Using the new kVA method, you only need one calculation to determine the short-circuit values at every point within an entire electrical power system.
In this day of high fault currents, it's more important than ever to protect electrical equipment from extremely high current levels. Otherwise, the equipment will explode as it attempts to interrupt the fault. But fault current calculations have always been difficult to get a handle on, until now.
The new "Easy Way" kVA approach is taking the place of the abstract "Per Unit" method of short-circuit calculations from the past. With the kVA method, you can easily visualize what currents will flow where. And you can calculate them using an inexpensive handheld calculator in moments, regardless of the complexity of the electrical power system.
This method is simple because there are no awkward "base" changes to make, since kVAs are the same on both the primary and secondary sides of every transformer. Perhaps best of all, you only need one calculation to determine the short-circuit values at every point within the entire electrical power system. With the old Per Unit method, you needed a separate calculation for each point in the system.
You can obtain short-circuit kVA values from the electrical utility company, but short circuit power is also protected by generators and motors. The kVA produced by motors equals the motor starting inrush current, and the kVA produced by generators equals the kVA nameplate rating divided by its nameplate subtransient reactance rating "Xd."
For example, a 1000kVA generator with a subtransient rating of 0.15 instantaneously produces 1000/0.15, or 6666kVA. A 100hp motor instantaneously produces 100,000/.17kVA, or 588kVA. If this motor and generator connect to the same bus, then the short-circuit power available at that bus is the sum (6666 + 588), or 7254kVA. If the electrical utility is rated to deliver 100kVA to this same bus, then the total short-circuit power available at that bus is 107,254kVA.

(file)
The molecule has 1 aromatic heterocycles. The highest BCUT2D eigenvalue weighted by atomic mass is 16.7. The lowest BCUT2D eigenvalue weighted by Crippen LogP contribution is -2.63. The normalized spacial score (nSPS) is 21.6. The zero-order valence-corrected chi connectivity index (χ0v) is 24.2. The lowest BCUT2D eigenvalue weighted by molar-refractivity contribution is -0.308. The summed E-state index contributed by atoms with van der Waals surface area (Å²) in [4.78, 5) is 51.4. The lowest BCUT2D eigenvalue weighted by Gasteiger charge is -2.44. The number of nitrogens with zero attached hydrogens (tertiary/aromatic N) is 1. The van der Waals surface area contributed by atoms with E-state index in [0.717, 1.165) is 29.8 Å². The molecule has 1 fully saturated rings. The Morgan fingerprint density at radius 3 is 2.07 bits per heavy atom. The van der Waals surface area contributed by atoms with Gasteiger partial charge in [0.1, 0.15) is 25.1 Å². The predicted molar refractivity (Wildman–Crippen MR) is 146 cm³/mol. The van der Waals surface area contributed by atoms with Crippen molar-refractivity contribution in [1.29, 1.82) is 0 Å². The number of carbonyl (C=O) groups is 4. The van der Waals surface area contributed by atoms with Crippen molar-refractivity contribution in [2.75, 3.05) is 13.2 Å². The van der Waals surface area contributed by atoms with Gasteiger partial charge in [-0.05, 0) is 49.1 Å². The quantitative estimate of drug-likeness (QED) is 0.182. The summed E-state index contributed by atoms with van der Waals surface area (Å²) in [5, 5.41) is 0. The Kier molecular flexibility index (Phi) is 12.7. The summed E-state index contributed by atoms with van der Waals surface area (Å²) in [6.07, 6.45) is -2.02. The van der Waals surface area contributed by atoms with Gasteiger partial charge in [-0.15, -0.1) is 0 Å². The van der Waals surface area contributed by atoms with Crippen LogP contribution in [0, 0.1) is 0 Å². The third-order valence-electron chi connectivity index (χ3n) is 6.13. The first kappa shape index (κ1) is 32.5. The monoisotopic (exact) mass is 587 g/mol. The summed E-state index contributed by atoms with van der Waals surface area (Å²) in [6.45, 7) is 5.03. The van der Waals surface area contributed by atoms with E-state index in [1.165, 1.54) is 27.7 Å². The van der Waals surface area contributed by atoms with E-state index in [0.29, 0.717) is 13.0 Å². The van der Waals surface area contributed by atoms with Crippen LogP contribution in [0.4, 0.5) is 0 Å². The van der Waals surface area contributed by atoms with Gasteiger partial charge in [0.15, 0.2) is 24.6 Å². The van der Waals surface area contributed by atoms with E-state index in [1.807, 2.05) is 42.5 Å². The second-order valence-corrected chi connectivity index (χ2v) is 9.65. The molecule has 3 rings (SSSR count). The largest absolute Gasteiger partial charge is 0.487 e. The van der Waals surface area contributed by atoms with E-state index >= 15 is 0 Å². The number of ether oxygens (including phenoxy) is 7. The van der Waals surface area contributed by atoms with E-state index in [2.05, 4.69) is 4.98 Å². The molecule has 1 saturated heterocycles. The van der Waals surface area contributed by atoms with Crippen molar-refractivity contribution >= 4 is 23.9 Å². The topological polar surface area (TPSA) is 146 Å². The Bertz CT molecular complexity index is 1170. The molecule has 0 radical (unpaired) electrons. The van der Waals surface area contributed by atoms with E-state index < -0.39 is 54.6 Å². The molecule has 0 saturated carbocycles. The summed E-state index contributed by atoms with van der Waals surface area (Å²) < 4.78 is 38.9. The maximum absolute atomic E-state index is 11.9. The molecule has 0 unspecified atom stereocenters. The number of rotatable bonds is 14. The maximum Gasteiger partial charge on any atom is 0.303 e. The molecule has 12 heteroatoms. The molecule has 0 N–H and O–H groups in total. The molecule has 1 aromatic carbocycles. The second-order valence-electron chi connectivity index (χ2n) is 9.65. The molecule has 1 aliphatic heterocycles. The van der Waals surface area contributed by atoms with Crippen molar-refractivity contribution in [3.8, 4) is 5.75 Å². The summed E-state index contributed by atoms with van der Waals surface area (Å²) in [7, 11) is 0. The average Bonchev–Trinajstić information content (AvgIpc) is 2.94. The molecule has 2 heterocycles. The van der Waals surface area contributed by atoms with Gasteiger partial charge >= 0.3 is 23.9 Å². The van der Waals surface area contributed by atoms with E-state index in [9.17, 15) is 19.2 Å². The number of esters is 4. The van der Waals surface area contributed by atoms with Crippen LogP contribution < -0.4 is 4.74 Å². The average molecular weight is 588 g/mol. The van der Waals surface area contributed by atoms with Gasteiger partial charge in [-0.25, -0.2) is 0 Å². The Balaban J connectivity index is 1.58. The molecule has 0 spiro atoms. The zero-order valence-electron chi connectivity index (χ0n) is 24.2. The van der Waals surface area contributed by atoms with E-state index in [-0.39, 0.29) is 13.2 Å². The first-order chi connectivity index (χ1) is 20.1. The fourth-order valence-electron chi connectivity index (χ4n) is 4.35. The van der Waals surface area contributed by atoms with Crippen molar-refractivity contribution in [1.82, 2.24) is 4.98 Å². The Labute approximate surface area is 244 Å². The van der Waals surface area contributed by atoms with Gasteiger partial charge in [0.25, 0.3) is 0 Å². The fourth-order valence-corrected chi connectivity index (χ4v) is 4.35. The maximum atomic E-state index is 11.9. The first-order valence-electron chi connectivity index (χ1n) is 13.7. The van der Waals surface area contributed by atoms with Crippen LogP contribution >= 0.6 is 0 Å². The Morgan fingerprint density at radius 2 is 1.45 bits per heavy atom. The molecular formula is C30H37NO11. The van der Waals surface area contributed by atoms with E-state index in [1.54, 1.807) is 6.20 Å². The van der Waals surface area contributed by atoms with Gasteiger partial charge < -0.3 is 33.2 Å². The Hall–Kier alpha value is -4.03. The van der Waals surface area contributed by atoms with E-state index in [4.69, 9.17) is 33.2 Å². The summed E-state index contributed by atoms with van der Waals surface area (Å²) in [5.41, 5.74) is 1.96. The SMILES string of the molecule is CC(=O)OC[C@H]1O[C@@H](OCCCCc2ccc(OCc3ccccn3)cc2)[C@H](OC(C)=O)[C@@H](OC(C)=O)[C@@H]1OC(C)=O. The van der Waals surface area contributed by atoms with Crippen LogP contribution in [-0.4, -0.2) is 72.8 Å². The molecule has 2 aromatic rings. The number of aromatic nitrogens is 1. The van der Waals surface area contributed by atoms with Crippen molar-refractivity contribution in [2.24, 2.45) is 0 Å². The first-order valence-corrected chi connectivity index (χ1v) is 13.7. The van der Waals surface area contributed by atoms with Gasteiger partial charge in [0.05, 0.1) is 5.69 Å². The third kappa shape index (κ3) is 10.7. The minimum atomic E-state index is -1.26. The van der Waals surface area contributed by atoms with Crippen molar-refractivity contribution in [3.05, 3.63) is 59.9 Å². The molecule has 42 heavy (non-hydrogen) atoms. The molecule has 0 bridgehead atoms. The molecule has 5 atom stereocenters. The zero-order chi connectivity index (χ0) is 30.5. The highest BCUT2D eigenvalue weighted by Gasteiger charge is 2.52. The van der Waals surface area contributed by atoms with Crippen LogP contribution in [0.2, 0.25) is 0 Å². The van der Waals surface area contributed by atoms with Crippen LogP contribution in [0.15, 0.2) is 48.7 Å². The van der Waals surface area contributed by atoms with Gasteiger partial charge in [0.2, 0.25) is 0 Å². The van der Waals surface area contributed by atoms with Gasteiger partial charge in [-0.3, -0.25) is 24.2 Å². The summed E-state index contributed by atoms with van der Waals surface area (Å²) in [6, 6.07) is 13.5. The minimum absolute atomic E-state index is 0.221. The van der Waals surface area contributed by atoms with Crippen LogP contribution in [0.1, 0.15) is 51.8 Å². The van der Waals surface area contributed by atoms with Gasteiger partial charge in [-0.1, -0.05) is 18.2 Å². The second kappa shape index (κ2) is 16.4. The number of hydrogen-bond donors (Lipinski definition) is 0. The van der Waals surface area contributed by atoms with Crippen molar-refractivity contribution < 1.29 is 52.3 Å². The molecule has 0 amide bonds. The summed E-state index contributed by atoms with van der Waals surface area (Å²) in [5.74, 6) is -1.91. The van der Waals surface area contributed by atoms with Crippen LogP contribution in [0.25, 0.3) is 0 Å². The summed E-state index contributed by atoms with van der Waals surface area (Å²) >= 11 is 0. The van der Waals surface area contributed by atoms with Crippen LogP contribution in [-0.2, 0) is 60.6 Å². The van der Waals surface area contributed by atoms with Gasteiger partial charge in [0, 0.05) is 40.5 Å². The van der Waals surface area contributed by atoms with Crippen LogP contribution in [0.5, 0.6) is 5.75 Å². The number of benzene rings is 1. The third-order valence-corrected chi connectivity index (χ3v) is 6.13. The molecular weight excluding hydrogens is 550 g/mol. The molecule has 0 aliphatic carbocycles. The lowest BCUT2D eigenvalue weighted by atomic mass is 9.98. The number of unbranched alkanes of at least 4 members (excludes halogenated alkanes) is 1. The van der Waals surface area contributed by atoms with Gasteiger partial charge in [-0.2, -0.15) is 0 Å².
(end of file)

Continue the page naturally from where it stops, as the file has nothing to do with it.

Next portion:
Using the kVA method also greatly simplifies the short-circuit power attenuation (or holdback) provided by reactors, transformers, and conductors. For example, a 2000kVA 7% impedance transformer will pass through its windings a maximum of 2000/.07, or 28571kVA of power, if infinite power flows to one side of its windings. If instead of an infinite current source, the above bus connects to this transformer, then the amount of power that will be "let through" the transformer is the reciprocal of the sum of the reciprocals of the two, or 1/(1/107254 + 1/28571), or 22561kVA. You can determine transformer impedance, reactor impedance, or cable size with the kVA method quickly enough to make "what if" calculations.
Comparisons over several years have found results of the kVA method to be accurate within 3% of computer calculations using expensive software, so you can even use the kVA method as a "check" on the input and output of a computer calculation. This is an excellent benefit because standard engineering procedure requires you to check calculations using a different method from the one originally used.
Editors Note: EC&M's book, "Short-Circuit Calculations The Easy Way," explains the entire "Easy Way" kVA method in a step-by-step format. Available from EC&M Books, call (800) 543-7771 to order.